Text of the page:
The A6 Hybrid is every bit as capable as its conventionally powered siblings. It feels just as well built, roomy and relaxing, and offers a uniquely varied driving experience, too. It’s one of the best engineered and executed hybrids we’ve tried, but still faces problems. Audi will have to price it very carefully if it’s to stand any chance of tempting buyers away from cheaper and more fuel-efficient diesel rivals.
Move over, Lexus – Audi’s first production hybrid has arrived. Even though the firm grabbed the motor show headlines with its e-tron concepts, its first foray into the electric era comes in the form of our newly crowned Best Executive Car: the A6 saloon.
On the surface, there are virtually no visual clues to mark the all-new A6 Hybrid out from the rest of the range. Only a few subtly placed badges on the bootlid and front wings, plus unique aerodynamic 17-inch alloys, give the game away.
Video: watch CarBuyer's video review of the Audi A6
The car aims to offer the punch of a V6 engine without the steep running costs. To help it achieve this ‘guilt-free’ performance, it comes fitted with a modified version of the company’s 2.0-litre TFSI engine, developing 208bhp and 350Nm.
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But that’s not the whole story: the brand’s engineers have fitted a 40kW electric motor directly behind the four-cylinder petrol unit. This provides an extra 53bhp and 210Nm of torque in short bursts, giving the hybrid an impressive turn of pace. Peak torque arrives at different times, though, so the total system output is less than the sum of its parts.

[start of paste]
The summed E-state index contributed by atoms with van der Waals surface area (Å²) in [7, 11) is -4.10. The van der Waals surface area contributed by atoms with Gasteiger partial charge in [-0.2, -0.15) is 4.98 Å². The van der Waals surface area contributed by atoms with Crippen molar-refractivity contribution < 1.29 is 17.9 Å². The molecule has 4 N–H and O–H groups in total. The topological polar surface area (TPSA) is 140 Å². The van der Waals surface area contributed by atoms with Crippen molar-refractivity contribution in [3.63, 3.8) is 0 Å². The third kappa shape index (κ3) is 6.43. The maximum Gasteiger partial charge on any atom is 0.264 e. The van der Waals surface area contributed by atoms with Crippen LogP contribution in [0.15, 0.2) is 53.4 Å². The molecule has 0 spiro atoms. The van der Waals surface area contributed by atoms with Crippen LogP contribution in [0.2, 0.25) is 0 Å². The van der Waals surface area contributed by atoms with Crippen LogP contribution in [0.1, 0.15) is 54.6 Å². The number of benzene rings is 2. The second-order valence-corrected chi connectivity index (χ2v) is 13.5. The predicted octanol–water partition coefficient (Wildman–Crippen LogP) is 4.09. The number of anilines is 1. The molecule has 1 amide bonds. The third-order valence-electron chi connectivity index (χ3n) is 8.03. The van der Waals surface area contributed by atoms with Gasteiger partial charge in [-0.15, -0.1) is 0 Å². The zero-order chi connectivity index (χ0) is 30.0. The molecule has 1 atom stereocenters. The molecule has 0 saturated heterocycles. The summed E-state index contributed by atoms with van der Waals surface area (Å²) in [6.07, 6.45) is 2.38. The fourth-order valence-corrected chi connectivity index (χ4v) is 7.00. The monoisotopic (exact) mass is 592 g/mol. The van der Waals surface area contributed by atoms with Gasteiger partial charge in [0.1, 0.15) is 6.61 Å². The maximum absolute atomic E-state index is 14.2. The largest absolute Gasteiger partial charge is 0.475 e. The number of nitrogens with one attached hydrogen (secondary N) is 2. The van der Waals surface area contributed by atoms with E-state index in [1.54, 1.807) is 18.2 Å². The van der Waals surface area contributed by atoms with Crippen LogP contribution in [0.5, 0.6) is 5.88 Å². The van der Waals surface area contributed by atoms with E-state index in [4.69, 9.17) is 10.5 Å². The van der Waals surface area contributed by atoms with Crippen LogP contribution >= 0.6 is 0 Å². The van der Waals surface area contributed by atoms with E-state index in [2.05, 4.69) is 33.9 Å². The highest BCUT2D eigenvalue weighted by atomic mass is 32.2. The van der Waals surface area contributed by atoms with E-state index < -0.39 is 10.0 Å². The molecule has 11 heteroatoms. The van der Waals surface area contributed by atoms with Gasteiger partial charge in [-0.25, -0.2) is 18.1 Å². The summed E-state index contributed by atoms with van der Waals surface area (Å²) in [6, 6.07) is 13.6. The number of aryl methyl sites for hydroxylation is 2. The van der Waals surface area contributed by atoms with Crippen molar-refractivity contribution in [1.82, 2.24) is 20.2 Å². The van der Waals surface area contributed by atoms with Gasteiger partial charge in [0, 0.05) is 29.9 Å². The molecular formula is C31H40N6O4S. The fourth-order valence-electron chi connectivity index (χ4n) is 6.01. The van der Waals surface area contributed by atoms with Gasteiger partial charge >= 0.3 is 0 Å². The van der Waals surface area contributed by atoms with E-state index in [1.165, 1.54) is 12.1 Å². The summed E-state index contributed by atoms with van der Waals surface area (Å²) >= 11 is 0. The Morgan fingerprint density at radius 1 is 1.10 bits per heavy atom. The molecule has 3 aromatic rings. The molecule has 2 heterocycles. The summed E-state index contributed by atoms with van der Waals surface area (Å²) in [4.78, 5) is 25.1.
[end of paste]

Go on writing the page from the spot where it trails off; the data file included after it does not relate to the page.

The motor’s power source is a lithium-ion battery pack that is stashed in a protective compartment under the boot floor. This reduces the load area from 530 litres to 375 litres with the rear seats in place.
Driving only the front wheels, the A6 can travel at speeds of up to 62mph using purely electric power. Maximum range in EV mode is a mere 1.8 miles, but with the help of an automatic stop-start system, it should still offer buyers plenty of chance to make tailpipe emissions-free progress.
Clever engineering allows the set-up to work as effectively as possible. The battery cells are coupled directly to the A6’s climate control systems, and can heat or cool themselves to maintain the optimum operating temperature. Also, the motor feeds excess torque back into the batteries to keep them topped up while you’re on the move.
It all works seamlessly. Whether you’re cruising silently around town in EV mode or exploiting the big torque boost that comes from the motor when overtaking, the eight-speed auto gearbox does a fine job of managing the transitions.
The hybrid does carry a small weight penalty – it’s around 37kg heavier than a regular A6 – but it still feels very planted. It responds well to quick steering inputs and resists body roll through tight corners. There are limits to its talents, though. Under normal driving conditions, it’s actually surprisingly difficult to stay in EV mode. Push the throttle through only a few degrees of travel, and the engine automatically takes over, so you have to drive the car really gently in order to avoid producing local emissions.
What’s more, with combined economy of only 44.1mpg, the A6 Hybrid lags trails the faster 3.0-litre TDI quattro by more than 10mpg. Another dynamic flaw is that by combining such a high power output with front instead of four-wheel drive, this model can be left scrabbling around for grip when pushed – not what you expect from an Audi.
Inside, the A6 feels every bit as well built and roomy as its direct rivals from Lexus. But the sweeping dashboard and high kit count make it infinitely more desirable than the Japanese firm’s established GS hybrids.
Ultimately, the deciding factor for the A6 Hybrid will be price. The car isn’t due to reach the UK until summer next year, but unless it’s within touching distance of the rest of the range, it’s likely to remain a niche choice.